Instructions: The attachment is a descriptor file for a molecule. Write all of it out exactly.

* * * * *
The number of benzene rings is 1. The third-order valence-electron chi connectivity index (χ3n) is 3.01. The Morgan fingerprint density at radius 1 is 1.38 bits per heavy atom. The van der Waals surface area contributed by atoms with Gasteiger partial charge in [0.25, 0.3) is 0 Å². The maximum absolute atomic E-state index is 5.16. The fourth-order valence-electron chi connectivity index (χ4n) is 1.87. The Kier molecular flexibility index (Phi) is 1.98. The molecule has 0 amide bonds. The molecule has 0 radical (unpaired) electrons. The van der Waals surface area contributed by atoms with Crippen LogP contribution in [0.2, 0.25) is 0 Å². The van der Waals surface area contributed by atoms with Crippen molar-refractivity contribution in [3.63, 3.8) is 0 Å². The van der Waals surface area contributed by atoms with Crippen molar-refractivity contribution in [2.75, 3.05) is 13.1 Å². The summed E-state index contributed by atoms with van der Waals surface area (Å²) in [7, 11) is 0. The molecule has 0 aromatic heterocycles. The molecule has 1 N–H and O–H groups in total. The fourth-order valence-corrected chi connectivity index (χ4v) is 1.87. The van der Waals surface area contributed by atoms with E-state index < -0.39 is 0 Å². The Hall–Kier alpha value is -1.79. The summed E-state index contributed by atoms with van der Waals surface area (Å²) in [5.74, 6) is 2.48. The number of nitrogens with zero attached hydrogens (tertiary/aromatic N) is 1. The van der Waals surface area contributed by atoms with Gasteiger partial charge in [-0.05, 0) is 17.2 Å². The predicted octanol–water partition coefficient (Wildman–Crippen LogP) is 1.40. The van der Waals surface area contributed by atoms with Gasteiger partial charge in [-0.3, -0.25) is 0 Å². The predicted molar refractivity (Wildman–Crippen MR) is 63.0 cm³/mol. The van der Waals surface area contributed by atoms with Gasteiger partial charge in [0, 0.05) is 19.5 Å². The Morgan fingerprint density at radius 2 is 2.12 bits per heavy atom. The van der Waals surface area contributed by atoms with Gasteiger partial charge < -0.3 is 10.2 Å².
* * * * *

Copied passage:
The number of benzene rings is 1. The third-order valence-electron chi connectivity index (χ3n) is 3.01. The Morgan fingerprint density at radius 1 is 1.38 bits per heavy atom. The van der Waals surface area contributed by atoms with Gasteiger partial charge in [0.25, 0.3) is 0 Å². The maximum absolute atomic E-state index is 5.16. The fourth-order valence-electron chi connectivity index (χ4n) is 1.87. The Kier molecular flexibility index (Phi) is 1.98. The molecule has 0 amide bonds. The molecule has 0 radical (unpaired) electrons. The van der Waals surface area contributed by atoms with Crippen LogP contribution in [0.2, 0.25) is 0 Å². The van der Waals surface area contributed by atoms with Crippen molar-refractivity contribution in [3.63, 3.8) is 0 Å². The van der Waals surface area contributed by atoms with Crippen molar-refractivity contribution in [2.75, 3.05) is 13.1 Å². The summed E-state index contributed by atoms with van der Waals surface area (Å²) in [7, 11) is 0. The molecule has 0 aromatic heterocycles. The molecule has 1 N–H and O–H groups in total. The fourth-order valence-corrected chi connectivity index (χ4v) is 1.87. The van der Waals surface area contributed by atoms with E-state index < -0.39 is 0 Å². The Hall–Kier alpha value is -1.79. The summed E-state index contributed by atoms with van der Waals surface area (Å²) in [5.74, 6) is 2.48. The number of nitrogens with zero attached hydrogens (tertiary/aromatic N) is 1. The van der Waals surface area contributed by atoms with Gasteiger partial charge in [-0.05, 0) is 17.2 Å². The predicted octanol–water partition coefficient (Wildman–Crippen LogP) is 1.40. The van der Waals surface area contributed by atoms with Gasteiger partial charge in [-0.3, -0.25) is 0 Å². The predicted molar refractivity (Wildman–Crippen MR) is 63.0 cm³/mol. The van der Waals surface area contributed by atoms with Gasteiger partial charge in [0, 0.05) is 19.5 Å². The Morgan fingerprint density at radius 2 is 2.12 bits per heavy atom. The van der Waals surface area contributed by atoms with Gasteiger partial charge < -0.3 is 10.2 Å².